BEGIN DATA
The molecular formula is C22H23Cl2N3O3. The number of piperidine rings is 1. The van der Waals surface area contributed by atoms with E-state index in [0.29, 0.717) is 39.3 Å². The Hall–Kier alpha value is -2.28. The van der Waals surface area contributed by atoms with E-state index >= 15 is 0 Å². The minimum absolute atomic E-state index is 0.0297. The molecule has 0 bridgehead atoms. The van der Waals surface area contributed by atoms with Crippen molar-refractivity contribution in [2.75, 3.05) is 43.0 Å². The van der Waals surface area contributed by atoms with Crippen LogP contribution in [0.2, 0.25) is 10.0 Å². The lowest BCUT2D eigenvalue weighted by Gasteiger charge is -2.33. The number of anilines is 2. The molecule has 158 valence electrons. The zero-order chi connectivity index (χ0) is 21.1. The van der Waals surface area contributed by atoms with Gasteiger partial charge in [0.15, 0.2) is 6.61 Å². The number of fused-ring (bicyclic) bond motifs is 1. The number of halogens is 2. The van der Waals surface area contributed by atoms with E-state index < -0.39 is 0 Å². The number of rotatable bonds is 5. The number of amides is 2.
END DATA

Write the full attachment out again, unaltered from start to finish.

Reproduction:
The molecular formula is C22H23Cl2N3O3. The number of piperidine rings is 1. The van der Waals surface area contributed by atoms with E-state index in [0.29, 0.717) is 39.3 Å². The Hall–Kier alpha value is -2.28. The van der Waals surface area contributed by atoms with E-state index >= 15 is 0 Å². The minimum absolute atomic E-state index is 0.0297. The molecule has 0 bridgehead atoms. The van der Waals surface area contributed by atoms with Crippen molar-refractivity contribution in [2.75, 3.05) is 43.0 Å². The van der Waals surface area contributed by atoms with Crippen LogP contribution in [0.2, 0.25) is 10.0 Å². The lowest BCUT2D eigenvalue weighted by Gasteiger charge is -2.33. The number of anilines is 2. The molecule has 158 valence electrons. The zero-order chi connectivity index (χ0) is 21.1. The van der Waals surface area contributed by atoms with Gasteiger partial charge in [0.15, 0.2) is 6.61 Å². The number of fused-ring (bicyclic) bond motifs is 1. The number of halogens is 2. The van der Waals surface area contributed by atoms with E-state index < -0.39 is 0 Å². The number of rotatable bonds is 5. The number of amides is 2.